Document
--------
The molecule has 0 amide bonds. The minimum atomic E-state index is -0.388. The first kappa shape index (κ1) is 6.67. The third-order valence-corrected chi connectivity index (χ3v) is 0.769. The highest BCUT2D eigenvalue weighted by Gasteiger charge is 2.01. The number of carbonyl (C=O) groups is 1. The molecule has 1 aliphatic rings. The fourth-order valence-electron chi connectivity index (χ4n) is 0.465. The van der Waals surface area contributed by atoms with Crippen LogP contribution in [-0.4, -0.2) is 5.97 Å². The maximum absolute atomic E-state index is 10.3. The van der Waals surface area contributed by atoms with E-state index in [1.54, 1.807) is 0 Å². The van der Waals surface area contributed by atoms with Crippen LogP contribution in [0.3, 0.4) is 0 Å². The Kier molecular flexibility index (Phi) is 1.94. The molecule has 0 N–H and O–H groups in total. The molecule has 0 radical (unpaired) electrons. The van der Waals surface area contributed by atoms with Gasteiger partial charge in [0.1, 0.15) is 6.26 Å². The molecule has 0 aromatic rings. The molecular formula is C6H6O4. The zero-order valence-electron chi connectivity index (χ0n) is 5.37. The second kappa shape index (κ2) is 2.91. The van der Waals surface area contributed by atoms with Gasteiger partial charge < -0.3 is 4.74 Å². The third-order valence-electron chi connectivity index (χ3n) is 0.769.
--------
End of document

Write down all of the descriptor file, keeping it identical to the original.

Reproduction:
The molecule has 0 amide bonds. The minimum atomic E-state index is -0.388. The first kappa shape index (κ1) is 6.67. The third-order valence-corrected chi connectivity index (χ3v) is 0.769. The highest BCUT2D eigenvalue weighted by Gasteiger charge is 2.01. The number of carbonyl (C=O) groups is 1. The molecule has 1 aliphatic rings. The fourth-order valence-electron chi connectivity index (χ4n) is 0.465. The van der Waals surface area contributed by atoms with Crippen LogP contribution in [-0.4, -0.2) is 5.97 Å². The maximum absolute atomic E-state index is 10.3. The van der Waals surface area contributed by atoms with E-state index in [1.54, 1.807) is 0 Å². The van der Waals surface area contributed by atoms with Crippen LogP contribution in [0.3, 0.4) is 0 Å². The Kier molecular flexibility index (Phi) is 1.94. The molecule has 0 N–H and O–H groups in total. The molecule has 0 radical (unpaired) electrons. The van der Waals surface area contributed by atoms with Gasteiger partial charge in [0.1, 0.15) is 6.26 Å². The molecule has 0 aromatic rings. The molecular formula is C6H6O4. The zero-order valence-electron chi connectivity index (χ0n) is 5.37. The second kappa shape index (κ2) is 2.91. The van der Waals surface area contributed by atoms with Gasteiger partial charge < -0.3 is 4.74 Å². The third-order valence-electron chi connectivity index (χ3n) is 0.769.